This Democrat column was written in 2009 after i learned my mother was one of the first inductees into the Lebanon High School Athletic Hall of Fame. i remain amazed at how this pint sized woman could so dominate a basketball court, albeit only one third of a basketball court. Back in 1935, when colleges didn’t have women’s basketball, let alone scholarships, the Nashville Business College sponsored an AAU women’s team. They recruited Estelle. She was tempted but then decided she didn’t want to spend her young life away from Lebanon for other girls had their eye on Jimmy Jewell. She was afraid she might lose him. Obviously, i am glad because had she decided to hit the basketball road, i might not have ever been. A few recent events brought back my memories of her accomplishments on the hardwood (Jack Case, “hardwood” is for you).
SAN DIEGO, CA – Last Monday, Ms Denise Joyner, the Lebanon High School Athletic Director called and announced Estelle Prichard Jewell had been selected as an inaugural member of the Blue Devil Athletic Hall of Fame.
Estelle Jewell is my mother.
About a year ago, J.B. Leftwich, a weekly columnist here, a close family friend, and my mentor in journalism (which I have noted frequently), wrote a tribute to Estelle and suggested she might have been the best women’s basketball player in the history of Blue Devil Sports. For her size, his suggestion just might be a slam dunk.
In a 1935 district tournament semi-final, Estelle scored 33 points for the Blue Devilettes girls basketball team and was named to the all-tournament team. For the 1934-35 season, she scored 283 points in 19-games. This was during an era when most games were low-scoring affairs, rarely exceeding 30 points total. Her single game and season scoring records stood for a quarter of a century.
She will be inducted during a half time ceremony during LHS basketball games, December 14
I am elated. LHS’ Hall of Fame is honoring her just after she turned 90 in July.
I am anxious to learn of other inductees. Clifton Tribble, Don Franklin, David Robinson, Ann Lucas. Louis Thompson, David Grandstaff, Hal Greer, and many others immediately come to mind as probable selections. It bemuses me to think of my mother standing next to these heroes of mine and receiving her plaque.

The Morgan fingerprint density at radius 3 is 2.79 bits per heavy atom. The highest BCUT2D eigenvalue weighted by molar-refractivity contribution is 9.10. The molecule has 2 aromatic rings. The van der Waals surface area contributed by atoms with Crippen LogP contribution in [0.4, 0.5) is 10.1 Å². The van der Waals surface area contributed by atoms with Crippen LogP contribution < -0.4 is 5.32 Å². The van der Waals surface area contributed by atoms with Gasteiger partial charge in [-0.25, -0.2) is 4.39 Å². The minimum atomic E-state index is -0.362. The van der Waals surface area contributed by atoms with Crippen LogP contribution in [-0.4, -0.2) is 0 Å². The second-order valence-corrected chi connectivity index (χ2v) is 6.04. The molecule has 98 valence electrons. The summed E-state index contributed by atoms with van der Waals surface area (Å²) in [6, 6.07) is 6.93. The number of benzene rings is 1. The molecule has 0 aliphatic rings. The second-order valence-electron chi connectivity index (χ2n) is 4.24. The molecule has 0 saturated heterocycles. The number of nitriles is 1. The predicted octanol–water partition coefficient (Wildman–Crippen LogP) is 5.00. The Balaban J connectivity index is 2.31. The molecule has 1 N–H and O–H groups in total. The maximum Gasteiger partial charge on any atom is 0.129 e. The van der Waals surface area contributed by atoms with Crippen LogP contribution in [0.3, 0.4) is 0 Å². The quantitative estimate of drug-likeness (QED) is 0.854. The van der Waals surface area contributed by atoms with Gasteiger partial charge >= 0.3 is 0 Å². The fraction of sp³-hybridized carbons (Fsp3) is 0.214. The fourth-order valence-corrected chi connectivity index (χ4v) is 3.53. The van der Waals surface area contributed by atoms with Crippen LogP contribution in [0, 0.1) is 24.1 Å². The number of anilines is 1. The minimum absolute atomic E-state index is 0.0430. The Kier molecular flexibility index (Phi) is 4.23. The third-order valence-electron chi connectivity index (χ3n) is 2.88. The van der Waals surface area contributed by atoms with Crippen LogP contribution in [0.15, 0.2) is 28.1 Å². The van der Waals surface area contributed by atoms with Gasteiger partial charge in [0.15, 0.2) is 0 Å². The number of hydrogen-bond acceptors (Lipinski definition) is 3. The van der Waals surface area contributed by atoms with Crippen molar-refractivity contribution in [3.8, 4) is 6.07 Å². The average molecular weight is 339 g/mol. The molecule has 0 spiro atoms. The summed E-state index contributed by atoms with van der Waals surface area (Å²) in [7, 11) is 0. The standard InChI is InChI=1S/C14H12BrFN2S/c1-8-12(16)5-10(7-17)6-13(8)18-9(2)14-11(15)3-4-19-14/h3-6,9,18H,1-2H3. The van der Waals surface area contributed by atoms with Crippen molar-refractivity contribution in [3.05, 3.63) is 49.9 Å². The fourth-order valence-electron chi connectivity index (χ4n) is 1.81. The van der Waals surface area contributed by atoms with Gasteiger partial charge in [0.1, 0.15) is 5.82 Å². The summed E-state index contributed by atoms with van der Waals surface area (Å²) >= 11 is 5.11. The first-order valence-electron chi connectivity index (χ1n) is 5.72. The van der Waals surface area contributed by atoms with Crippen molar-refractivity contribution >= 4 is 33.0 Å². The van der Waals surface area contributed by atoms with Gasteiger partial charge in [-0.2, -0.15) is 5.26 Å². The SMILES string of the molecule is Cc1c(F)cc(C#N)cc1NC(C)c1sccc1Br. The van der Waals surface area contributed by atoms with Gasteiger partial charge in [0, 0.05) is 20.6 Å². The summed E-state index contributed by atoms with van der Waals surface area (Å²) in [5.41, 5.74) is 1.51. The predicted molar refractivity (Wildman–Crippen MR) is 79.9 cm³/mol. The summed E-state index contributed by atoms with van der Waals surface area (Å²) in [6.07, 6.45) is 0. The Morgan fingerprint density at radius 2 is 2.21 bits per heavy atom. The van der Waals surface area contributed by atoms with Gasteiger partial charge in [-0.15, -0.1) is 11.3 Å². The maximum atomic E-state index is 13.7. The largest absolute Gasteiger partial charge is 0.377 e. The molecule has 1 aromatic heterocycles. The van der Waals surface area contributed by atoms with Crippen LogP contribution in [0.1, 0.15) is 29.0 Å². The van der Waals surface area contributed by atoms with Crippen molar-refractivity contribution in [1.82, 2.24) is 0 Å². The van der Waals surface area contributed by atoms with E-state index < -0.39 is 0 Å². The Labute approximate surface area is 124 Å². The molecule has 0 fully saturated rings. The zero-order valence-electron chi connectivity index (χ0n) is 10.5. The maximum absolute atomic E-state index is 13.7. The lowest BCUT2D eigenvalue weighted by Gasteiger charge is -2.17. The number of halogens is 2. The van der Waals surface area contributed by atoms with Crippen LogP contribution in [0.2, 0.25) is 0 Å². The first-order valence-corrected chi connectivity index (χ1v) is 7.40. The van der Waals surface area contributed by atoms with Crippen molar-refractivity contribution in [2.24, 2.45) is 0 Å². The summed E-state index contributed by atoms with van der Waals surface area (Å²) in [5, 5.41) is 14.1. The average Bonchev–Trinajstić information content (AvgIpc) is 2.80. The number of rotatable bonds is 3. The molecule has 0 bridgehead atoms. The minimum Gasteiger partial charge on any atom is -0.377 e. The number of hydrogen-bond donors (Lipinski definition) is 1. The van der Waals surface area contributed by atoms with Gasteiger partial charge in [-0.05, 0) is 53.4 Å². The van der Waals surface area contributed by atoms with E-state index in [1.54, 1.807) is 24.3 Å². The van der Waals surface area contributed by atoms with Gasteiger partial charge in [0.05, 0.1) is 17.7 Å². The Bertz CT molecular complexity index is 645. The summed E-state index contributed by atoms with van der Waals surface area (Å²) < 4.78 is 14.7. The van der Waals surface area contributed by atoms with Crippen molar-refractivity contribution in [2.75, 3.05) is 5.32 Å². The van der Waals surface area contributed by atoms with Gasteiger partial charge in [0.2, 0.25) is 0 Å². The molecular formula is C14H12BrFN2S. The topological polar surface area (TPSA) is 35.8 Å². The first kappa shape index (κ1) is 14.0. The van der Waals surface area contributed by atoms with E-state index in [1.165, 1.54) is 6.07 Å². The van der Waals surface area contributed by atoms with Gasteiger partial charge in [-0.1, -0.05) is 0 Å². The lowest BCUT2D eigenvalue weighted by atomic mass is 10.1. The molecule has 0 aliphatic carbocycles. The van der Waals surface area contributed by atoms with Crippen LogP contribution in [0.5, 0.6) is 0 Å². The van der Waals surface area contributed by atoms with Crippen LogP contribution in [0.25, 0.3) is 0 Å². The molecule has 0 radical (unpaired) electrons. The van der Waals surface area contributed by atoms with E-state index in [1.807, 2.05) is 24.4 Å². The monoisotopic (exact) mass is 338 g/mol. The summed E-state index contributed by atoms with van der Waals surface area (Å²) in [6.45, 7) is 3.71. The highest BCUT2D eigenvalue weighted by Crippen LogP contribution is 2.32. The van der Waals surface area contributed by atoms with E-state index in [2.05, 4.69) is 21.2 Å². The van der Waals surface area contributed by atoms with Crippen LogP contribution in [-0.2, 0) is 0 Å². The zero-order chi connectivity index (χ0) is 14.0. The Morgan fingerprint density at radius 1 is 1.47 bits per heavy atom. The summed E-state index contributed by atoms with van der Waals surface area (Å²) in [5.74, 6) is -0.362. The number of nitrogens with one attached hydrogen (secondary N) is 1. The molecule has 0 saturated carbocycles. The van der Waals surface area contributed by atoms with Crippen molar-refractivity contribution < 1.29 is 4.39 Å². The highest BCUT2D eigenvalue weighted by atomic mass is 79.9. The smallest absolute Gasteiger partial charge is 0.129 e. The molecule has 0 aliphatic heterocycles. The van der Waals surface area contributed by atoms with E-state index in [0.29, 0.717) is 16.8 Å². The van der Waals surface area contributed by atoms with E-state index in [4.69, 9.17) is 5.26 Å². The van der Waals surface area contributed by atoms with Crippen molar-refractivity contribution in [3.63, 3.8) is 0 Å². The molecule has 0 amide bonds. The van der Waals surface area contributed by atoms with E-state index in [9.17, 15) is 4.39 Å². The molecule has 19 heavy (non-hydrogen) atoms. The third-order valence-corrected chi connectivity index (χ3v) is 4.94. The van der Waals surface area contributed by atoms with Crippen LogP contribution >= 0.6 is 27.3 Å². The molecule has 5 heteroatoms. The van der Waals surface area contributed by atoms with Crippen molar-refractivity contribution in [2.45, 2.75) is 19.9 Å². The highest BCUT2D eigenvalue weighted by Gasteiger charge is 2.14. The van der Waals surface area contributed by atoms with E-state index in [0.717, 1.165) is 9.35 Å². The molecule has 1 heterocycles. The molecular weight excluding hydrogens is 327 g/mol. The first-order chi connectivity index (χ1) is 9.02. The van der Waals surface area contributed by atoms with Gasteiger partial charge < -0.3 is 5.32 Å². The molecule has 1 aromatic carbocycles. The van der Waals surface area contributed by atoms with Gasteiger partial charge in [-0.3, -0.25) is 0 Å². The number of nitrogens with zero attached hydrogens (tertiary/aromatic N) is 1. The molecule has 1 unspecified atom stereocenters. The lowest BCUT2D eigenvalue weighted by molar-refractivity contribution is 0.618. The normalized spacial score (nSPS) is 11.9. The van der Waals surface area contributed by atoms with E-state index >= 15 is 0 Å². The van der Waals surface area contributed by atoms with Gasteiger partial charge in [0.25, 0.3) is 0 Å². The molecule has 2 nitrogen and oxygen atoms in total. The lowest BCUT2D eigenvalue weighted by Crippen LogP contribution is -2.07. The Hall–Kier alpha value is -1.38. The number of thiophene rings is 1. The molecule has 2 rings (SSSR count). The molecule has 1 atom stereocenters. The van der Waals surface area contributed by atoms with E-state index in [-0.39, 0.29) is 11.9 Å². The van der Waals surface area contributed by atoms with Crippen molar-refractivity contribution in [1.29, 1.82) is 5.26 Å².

Estelle Jewell today does not come across as a hall of fame athlete. Being 90 certainly belies her earlier skills. She also tops out at five feet tall. I saw her take a shot once. It was a two-handed push. She jumped and spread her legs when she shot. From fifteen feet, it hit nothing but net. I don’t think she could do that now.
In reflection, she laughs about her play. “I got 33 in the semi-finals,” she says, “but I couldn’t hit the broad side of a barn the next night, and we lost.” I have never heard her brag about her accomplishments.
In her recollection of a game at Mount Juliet, she recalled how she would try not to drive for a lay-up on one end of the court because she might run into the Ben Franklin stove underneath the basket. The stove heated the entire gym.
Not considering the stove, it was a different game then with three zones with two guards on the defensive end, two forwards on the offensive end, and two centers in the middle who passed the ball from defense to offense. One dribble was all that was allowed.
Still, Estelle’s accomplishments remain exceptional.
Her shooting skills were probably enhanced by chores. Her grandfather, Joseph Webster, the retired Methodist circuit rider, would give her a penny for each fly she swatted and killed inside the farmhouse on Hunter’s Point Pike.
Her endurance and strength were likely abetted by other chores she and her two sisters and brother undertook while her mother was a care-giver, working day and night (Her father, Joe Blythe Prichard, died young and the family lived with their grandfather).
When her hall of fame career in sports was concluded, Estelle quickly put it aside and went to work. She learned secretarial skills at the County Court Clerk’s office in the old courthouse on the square. She worked for the Commerce Union Bank on the north side of the corner of the square and East Main Street. She married my father, Jimmy Jewell, in 1938, three years after she had graduated from LHS.
She is a reflection of all of the women of that generation whom I have known: practically feminine with a firm grasp of reality; frugal but willing to lavish gifts and love on her family and friends. She is a product of hard times (the depression), frightening times of sacrifice and victory (World War II), security produced by hard and loyal work, and change without end. They are strong, balanced, and loving women.
But every once in a while, basketball will come up in a conversation, and you can still see the sparkle in Estelle’s eyes.
When I called my mother for congratulations, her and my father’s excitement made it an unforgettable phone call. She was thrilled. The news was something to feel good about.
Thank you, Blue Devils for proving in a good place like Lebanon, good things do happen, especially for those who wait.